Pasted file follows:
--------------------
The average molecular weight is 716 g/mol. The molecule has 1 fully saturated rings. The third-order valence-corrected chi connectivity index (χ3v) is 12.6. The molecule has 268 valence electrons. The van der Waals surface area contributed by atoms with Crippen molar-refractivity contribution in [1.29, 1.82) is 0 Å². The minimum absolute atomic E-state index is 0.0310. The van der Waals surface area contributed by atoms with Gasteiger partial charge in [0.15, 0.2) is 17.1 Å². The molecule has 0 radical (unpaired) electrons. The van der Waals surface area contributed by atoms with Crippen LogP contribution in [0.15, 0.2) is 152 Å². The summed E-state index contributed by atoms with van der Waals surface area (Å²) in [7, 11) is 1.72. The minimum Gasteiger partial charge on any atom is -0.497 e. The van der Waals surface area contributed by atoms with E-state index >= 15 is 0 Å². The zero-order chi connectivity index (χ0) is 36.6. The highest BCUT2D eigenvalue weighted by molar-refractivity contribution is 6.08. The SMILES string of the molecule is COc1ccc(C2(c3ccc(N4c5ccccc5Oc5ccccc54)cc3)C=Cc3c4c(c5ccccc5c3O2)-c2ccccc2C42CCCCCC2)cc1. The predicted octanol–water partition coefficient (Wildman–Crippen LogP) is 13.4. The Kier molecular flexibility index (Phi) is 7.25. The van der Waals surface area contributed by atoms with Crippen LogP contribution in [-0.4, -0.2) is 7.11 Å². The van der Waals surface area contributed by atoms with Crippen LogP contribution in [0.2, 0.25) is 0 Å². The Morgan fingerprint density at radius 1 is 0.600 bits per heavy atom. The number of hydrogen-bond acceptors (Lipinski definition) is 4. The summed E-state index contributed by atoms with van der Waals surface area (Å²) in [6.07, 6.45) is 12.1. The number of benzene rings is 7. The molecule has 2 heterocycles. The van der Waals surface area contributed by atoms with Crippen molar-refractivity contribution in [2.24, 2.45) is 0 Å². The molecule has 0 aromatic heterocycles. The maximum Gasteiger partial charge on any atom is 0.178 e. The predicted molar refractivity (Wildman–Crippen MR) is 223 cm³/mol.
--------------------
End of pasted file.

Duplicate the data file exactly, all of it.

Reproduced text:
The average molecular weight is 716 g/mol. The molecule has 1 fully saturated rings. The third-order valence-corrected chi connectivity index (χ3v) is 12.6. The molecule has 268 valence electrons. The van der Waals surface area contributed by atoms with Crippen molar-refractivity contribution in [1.29, 1.82) is 0 Å². The minimum absolute atomic E-state index is 0.0310. The van der Waals surface area contributed by atoms with Gasteiger partial charge in [0.15, 0.2) is 17.1 Å². The molecule has 0 radical (unpaired) electrons. The van der Waals surface area contributed by atoms with Crippen LogP contribution in [0.15, 0.2) is 152 Å². The summed E-state index contributed by atoms with van der Waals surface area (Å²) in [7, 11) is 1.72. The minimum Gasteiger partial charge on any atom is -0.497 e. The van der Waals surface area contributed by atoms with E-state index >= 15 is 0 Å². The zero-order chi connectivity index (χ0) is 36.6. The highest BCUT2D eigenvalue weighted by molar-refractivity contribution is 6.08. The SMILES string of the molecule is COc1ccc(C2(c3ccc(N4c5ccccc5Oc5ccccc54)cc3)C=Cc3c4c(c5ccccc5c3O2)-c2ccccc2C42CCCCCC2)cc1. The predicted octanol–water partition coefficient (Wildman–Crippen LogP) is 13.4. The Kier molecular flexibility index (Phi) is 7.25. The van der Waals surface area contributed by atoms with Crippen LogP contribution in [-0.4, -0.2) is 7.11 Å². The van der Waals surface area contributed by atoms with Crippen LogP contribution in [0.2, 0.25) is 0 Å². The Morgan fingerprint density at radius 1 is 0.600 bits per heavy atom. The number of hydrogen-bond acceptors (Lipinski definition) is 4. The summed E-state index contributed by atoms with van der Waals surface area (Å²) in [6.07, 6.45) is 12.1. The number of benzene rings is 7. The molecule has 2 heterocycles. The van der Waals surface area contributed by atoms with Crippen molar-refractivity contribution in [2.24, 2.45) is 0 Å². The molecule has 0 aromatic heterocycles. The maximum Gasteiger partial charge on any atom is 0.178 e. The predicted molar refractivity (Wildman–Crippen MR) is 223 cm³/mol.